Your body has many ways to tell you that you’re dehydrated. Thirst is perhaps the most direct. You probably drink water a few times a day when your body prompts you to, but many of us don’t pay close enough attention to thirst. It’s simple enough to test for dehydration: Take a glass of water and start drinking—if you can drink the whole thing comfortably, you’re probably dehydrated. You should drink 2-4 liters of fluids a day. If you don’t, you run the risk of dehydration . Even feeling slightly thirsty is a good indicator that you should have a drink.
Other dehydration symptoms are also related to thirst, such as having a dry or sticky feeling in your mouth or around your lips. Licking your lips is a great way to test if you’re dehydrated: the drier they are, the more likely you’re dehydrated. You might even find that your eyes feel dry when you blink as well .
Your pee is perhaps the clearest indicator of your hydration state.
Urine is made of two things: water, and waste from your body. Healthy pee is a light golden color and of a reasonable amount, perhaps enough to fill a soda can. As you become dehydrated, your body will start to add less and less water to your pee. But, you will still need to get rid of the same amount of waste, so your pee will become more and more concentrated. This means it gets darker and darker in color, you’ll begin to pee less frequently, perhaps only 3 times a day, and in smaller amounts. It might even burn when you pee, or smell particularly strong, because your urine is so concentrated with waste from your body, with not much water to dilute it [4,5].
Your pee can also tell you if you’re over-hydrated. The fluids in your body are made up of water mixed with salts. If you produce large amounts of clear pee then you’re probably hydrated with the wrong balance—too much water and not enough salt. It’s important to keep an eye on this too, as proper hydration involves the right water-salt balance.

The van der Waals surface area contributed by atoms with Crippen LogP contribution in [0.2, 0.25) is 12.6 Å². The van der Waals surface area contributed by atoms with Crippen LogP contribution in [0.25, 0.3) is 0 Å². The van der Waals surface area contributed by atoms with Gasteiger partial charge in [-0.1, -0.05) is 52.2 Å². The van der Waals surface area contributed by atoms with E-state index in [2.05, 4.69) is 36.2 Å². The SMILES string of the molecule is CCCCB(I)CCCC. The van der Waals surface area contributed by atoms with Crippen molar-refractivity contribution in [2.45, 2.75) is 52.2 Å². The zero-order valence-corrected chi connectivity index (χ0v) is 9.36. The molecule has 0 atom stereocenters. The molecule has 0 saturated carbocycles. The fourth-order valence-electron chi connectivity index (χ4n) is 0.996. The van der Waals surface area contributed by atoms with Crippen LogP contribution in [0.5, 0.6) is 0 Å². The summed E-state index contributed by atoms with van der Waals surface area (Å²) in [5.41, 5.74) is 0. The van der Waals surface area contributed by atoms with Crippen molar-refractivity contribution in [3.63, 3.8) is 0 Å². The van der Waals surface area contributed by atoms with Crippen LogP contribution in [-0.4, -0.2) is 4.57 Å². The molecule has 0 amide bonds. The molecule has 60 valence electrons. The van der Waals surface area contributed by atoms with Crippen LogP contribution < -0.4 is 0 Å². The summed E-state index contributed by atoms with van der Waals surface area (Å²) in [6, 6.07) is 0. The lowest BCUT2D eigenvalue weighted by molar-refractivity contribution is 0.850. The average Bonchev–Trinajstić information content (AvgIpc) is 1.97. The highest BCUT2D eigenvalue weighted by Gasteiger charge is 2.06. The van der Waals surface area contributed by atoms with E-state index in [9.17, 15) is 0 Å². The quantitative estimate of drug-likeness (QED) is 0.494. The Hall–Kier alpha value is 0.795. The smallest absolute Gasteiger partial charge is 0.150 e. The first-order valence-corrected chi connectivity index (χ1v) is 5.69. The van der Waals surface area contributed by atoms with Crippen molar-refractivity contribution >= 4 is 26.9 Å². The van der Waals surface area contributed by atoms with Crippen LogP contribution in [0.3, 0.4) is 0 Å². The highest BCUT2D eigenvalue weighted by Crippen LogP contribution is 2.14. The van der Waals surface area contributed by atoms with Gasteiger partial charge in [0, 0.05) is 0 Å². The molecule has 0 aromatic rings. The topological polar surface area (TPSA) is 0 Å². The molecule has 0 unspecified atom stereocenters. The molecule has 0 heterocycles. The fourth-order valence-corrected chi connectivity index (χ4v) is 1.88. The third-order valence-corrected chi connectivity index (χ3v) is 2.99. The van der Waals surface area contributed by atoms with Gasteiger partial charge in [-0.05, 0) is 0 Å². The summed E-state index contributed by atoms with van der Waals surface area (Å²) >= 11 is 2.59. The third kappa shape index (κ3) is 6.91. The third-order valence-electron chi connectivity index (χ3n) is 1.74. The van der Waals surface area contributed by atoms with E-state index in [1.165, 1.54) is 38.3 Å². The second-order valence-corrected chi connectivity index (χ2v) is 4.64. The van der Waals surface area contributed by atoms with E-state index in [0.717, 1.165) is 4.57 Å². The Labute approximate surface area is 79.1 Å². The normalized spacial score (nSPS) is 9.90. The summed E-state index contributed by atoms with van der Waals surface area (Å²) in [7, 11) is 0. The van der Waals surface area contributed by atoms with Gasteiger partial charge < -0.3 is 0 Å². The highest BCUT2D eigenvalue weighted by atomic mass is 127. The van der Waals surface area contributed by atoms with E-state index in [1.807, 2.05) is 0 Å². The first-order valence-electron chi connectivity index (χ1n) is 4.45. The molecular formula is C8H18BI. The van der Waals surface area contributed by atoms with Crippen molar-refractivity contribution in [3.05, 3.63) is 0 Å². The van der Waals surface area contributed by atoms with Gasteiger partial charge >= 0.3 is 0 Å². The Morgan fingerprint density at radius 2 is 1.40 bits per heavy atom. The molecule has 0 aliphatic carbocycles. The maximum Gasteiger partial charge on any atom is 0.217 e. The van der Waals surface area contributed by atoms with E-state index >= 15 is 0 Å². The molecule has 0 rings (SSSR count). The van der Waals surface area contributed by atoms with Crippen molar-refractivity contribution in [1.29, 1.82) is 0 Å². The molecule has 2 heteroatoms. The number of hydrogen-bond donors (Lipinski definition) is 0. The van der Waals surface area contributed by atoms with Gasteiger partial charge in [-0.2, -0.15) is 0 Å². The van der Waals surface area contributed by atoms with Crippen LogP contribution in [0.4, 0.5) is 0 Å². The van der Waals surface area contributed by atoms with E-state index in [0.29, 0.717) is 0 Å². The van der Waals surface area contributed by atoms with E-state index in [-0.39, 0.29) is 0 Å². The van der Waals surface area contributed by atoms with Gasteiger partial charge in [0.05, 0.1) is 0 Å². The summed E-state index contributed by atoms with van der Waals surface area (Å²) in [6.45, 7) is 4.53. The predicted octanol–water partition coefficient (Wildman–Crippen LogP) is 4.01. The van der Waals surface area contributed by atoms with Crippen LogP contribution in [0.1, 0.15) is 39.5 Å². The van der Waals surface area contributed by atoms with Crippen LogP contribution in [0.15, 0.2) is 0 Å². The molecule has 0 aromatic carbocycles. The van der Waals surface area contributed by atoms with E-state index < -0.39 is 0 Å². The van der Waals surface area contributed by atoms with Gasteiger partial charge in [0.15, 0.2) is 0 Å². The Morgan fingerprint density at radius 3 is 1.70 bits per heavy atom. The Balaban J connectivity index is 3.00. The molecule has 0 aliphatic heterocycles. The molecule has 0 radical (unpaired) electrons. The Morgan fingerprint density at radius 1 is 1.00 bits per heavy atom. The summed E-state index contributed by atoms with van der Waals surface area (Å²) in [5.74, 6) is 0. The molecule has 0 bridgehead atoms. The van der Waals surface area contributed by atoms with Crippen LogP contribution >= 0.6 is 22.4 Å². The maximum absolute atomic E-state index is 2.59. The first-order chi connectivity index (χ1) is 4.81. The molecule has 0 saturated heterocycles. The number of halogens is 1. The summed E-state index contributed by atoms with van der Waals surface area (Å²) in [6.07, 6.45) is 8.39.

Being even slightly dehydrated can give you a headache. You might also feel dizzy, or light-headed. However, headaches can be due to countless other things, so it can be hard to tell if your headache means you’re dehydrated. You’ll need to use some other indicators to help.
If you’re feeling sluggish or tired, or you’re struggling to concentrate it might be a sign that you’re dehydrated . As you get more and more dehydrated, your body will start to discourage you from doing anything other than the basics, so that you can conserve fluids.
If you’re still not sure if it’s dehydration that’s bothering you, your general mood might also be an indicator. Grumpy? Irritable? Lethargic? These things can all mean that you’re dehydrated.
Finally, if you’ve recently exercised, or have an upset tummy, there’s a good chance you’re dehydrated.
Think you’re dehydrated? Take action.
Water has an essential role in keeping you at peak physical performance, controlling the temperature of your body, keeping your brain alert, and even keeping your gut in check . If you're not well hydrated, your body won't be able to keep up with your normal awesome self. But lots of things can slow you down, so how can you tell dehydration is the problem?
While filling up your water bottle, check in with yourself: Are you feeling thirsty? What color was your last pee? Is your head feeling a bit fuzzy? It’s ok! Just take a swig, and you’ve already taken action.
Each of these symptoms are likely the result of imbalanced fluid intake. You may be drinking too little (or too much!) water, or maybe your electrolyte balance is a bit out of whack. Drinking fluids containing the right balance of water and salts will restore your hydration balance, and get you feeling right as rain. (psst check out Hydrant for how to get the right salt balance. We’ve done all the math and science for you!)
In some cases, dehydration can become so severe that you’ll need to seek medical attention. But by using these simple check-ins as indicators of hydration TLC, you can get your body back on track.
Author: Ailsa McKinlay. Ailsa is a student in Medicine and Theology at the University of Oxford, with special interest in public healthcare and health education.